Posts from February 2000
Richard Ashcroft used to be in a band called Verve, as you possibly know. The thing about Verve was that the word – with its connotations of lightness, cheek and speed – was the last thing you’d have flashed on when you heard the band’s music. At its best this music was a gorgeous igneous flow of guitar or string, and and at its recent worst it was weighty, soporific, stadium-cosmic rock, less sturm und drang than strum and drab.
“Love will get you like a case of anthrax”: the Gang of Four’s cheery advice sets the tone for twenty-plus years of on-off punky alternative disdain for love songs. Andy Gill and company took a hardline leftist tone – songs about love were a bait-and-switch tactic, designed to give a mass audience the illusion of communication and involvement, when in fact traditional methods of romance reduced participants to spectators in their own lives. But not every sneerer needs to be so articulate – usually it’s enough to dismiss the love song in its straightforward form (a song that’s an expression of love from one person to another) as sentimental, or sugary and false, or just plain boring.
I was a pop widow!
When Freaky Trigger‘s editor commissioned this piece, he was no doubt thinking of (or guiltily hoping for) some kind of gender-neutral meditation on the mystery, beauty and sadness of record-rack romance. And believe me, I tried, but no luck. Maybe it’s sheer coincidence that all the contributors to this article were women who’ve been on the receiving end of male vinylmania, maybe it’s not. Further research needed. In the meantime, read on, lads, and blush.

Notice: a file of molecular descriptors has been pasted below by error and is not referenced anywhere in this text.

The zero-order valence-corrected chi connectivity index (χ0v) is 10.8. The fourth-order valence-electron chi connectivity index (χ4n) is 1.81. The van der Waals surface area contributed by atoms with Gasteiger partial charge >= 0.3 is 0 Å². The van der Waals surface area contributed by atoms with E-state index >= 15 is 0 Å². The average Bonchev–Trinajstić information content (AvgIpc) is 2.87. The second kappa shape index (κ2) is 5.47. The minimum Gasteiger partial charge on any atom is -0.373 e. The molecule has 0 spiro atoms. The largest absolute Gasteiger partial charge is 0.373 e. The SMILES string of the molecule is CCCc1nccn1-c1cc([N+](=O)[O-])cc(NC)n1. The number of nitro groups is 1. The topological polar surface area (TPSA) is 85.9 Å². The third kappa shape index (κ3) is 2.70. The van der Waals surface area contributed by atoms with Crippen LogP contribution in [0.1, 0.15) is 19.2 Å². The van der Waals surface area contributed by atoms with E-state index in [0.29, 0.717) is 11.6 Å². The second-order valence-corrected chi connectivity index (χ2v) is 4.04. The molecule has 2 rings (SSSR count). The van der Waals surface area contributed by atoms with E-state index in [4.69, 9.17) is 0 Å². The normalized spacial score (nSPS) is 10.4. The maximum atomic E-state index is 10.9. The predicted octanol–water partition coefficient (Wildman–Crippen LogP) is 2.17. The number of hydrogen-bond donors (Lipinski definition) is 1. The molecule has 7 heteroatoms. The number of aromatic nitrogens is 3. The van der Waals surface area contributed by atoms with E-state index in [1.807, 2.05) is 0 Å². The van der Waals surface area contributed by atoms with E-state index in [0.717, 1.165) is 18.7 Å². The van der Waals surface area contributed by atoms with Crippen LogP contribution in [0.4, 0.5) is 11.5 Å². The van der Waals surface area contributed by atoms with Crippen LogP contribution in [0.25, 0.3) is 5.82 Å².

For the past two days I have at points been totally stopped in my tracks with grief. I literally have been on the verge of losing it entirely more than once now. I just can’t accept that this has happened.
Almost a decade ago, Jim Henson and Dr. Seuss died as well, and now it feels like the third member of a uniquely holy trinity is gone, a certain American sensibility that spoke to generations all at once, that knew how humor and pathos could not only go hand in hand but could express itself without words or with only the simplest of phrases. I can’t begin to capture what it all means for me now, though, now that Charles Schulz is gone.
England is DIFFERENT (or SPECIAL if you want to be polite) to everywhere else for many reasons, but one is because our music “industry” (it’s not an industry – making baked beans is an industry, and nobody does THAT in their spare time, writes fanzines about it or has them poured over themselves at weddings. Usually) is SO virulently centralised. Bands in, for instance, France, do not all dream of moving to Paris the SECOND their first tape demo is posted to Le Fanzine De Pop!, for example, but here it sometimes seems that London Is Everything – the major labels are all there, and the “professional” “music” “press” is too, with its “journalists” unwilling to venture past the M25 when new bands can be discovered simply by asking their idiot friends what group they’re in THIS Friday.
ANYWAY, the GOOD thing about this is that we get to have the LOCAL BAND, “local” here meaning “not from London” – bands from Scotland or Wales are, of course, labelled Scottish Bands and Welsh Bands (in that order). That’s not to say Local Bands are the same throughout England – for instance, Derby Bands will want to ROCK, Leicester bands will never have anything resembling a singer, Bristol bands will think they are much cooler than anyone else, and Birmingham bands will own a Stereolab record – but the Basic FACTS about them will remain the same. And here they are for you to learn and enjoy.